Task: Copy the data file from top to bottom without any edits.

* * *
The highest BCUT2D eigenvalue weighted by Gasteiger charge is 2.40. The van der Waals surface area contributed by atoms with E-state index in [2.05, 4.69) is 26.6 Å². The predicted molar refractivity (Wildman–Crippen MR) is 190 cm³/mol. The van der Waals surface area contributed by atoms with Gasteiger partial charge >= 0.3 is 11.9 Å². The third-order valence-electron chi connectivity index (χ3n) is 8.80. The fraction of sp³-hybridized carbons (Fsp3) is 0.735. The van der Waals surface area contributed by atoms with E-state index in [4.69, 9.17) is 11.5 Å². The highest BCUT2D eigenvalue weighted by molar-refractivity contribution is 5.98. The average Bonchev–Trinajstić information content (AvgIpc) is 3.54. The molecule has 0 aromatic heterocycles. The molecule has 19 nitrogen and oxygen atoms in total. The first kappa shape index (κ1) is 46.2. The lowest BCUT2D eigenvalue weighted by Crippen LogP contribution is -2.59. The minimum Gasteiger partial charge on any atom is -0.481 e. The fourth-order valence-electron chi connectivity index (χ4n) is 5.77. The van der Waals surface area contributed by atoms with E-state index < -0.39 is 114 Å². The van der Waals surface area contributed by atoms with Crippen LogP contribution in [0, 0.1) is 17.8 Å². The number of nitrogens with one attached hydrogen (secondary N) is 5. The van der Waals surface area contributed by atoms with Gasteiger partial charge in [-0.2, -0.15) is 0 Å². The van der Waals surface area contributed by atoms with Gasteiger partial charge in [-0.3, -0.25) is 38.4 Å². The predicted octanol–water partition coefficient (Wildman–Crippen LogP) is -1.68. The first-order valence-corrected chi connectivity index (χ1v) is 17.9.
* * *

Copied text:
The highest BCUT2D eigenvalue weighted by Gasteiger charge is 2.40. The van der Waals surface area contributed by atoms with E-state index in [2.05, 4.69) is 26.6 Å². The predicted molar refractivity (Wildman–Crippen MR) is 190 cm³/mol. The van der Waals surface area contributed by atoms with Gasteiger partial charge >= 0.3 is 11.9 Å². The third-order valence-electron chi connectivity index (χ3n) is 8.80. The fraction of sp³-hybridized carbons (Fsp3) is 0.735. The van der Waals surface area contributed by atoms with E-state index in [4.69, 9.17) is 11.5 Å². The highest BCUT2D eigenvalue weighted by molar-refractivity contribution is 5.98. The average Bonchev–Trinajstić information content (AvgIpc) is 3.54. The molecule has 0 aromatic heterocycles. The molecule has 19 nitrogen and oxygen atoms in total. The first kappa shape index (κ1) is 46.2. The lowest BCUT2D eigenvalue weighted by Crippen LogP contribution is -2.59. The minimum Gasteiger partial charge on any atom is -0.481 e. The fourth-order valence-electron chi connectivity index (χ4n) is 5.77. The van der Waals surface area contributed by atoms with E-state index < -0.39 is 114 Å². The van der Waals surface area contributed by atoms with Crippen LogP contribution in [0, 0.1) is 17.8 Å². The number of nitrogens with one attached hydrogen (secondary N) is 5. The van der Waals surface area contributed by atoms with Gasteiger partial charge in [-0.2, -0.15) is 0 Å². The van der Waals surface area contributed by atoms with Gasteiger partial charge in [-0.3, -0.25) is 38.4 Å². The predicted octanol–water partition coefficient (Wildman–Crippen LogP) is -1.68. The first-order valence-corrected chi connectivity index (χ1v) is 17.9.